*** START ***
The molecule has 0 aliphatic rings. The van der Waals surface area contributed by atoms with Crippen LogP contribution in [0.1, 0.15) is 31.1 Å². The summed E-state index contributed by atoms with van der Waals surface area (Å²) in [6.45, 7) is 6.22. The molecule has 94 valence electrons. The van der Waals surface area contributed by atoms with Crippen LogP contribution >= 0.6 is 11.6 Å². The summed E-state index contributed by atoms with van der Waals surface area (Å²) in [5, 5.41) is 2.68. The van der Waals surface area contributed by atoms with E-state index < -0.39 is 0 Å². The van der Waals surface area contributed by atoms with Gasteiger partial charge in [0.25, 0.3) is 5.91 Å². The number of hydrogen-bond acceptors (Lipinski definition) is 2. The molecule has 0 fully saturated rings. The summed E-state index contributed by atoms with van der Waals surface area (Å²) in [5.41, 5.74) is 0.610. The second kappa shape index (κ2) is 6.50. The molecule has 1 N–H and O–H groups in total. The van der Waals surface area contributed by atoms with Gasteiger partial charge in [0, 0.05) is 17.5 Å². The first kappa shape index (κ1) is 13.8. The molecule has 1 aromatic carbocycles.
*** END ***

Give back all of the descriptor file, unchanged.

The molecule has 0 aliphatic rings. The van der Waals surface area contributed by atoms with Crippen LogP contribution in [0.1, 0.15) is 31.1 Å². The summed E-state index contributed by atoms with van der Waals surface area (Å²) in [6.45, 7) is 6.22. The molecule has 94 valence electrons. The van der Waals surface area contributed by atoms with Crippen LogP contribution >= 0.6 is 11.6 Å². The summed E-state index contributed by atoms with van der Waals surface area (Å²) in [5, 5.41) is 2.68. The van der Waals surface area contributed by atoms with E-state index < -0.39 is 0 Å². The van der Waals surface area contributed by atoms with Gasteiger partial charge in [0.25, 0.3) is 5.91 Å². The number of hydrogen-bond acceptors (Lipinski definition) is 2. The molecule has 0 fully saturated rings. The summed E-state index contributed by atoms with van der Waals surface area (Å²) in [5.41, 5.74) is 0.610. The second kappa shape index (κ2) is 6.50. The molecule has 1 N–H and O–H groups in total. The van der Waals surface area contributed by atoms with Gasteiger partial charge in [0, 0.05) is 17.5 Å². The first kappa shape index (κ1) is 13.8. The molecule has 1 aromatic carbocycles.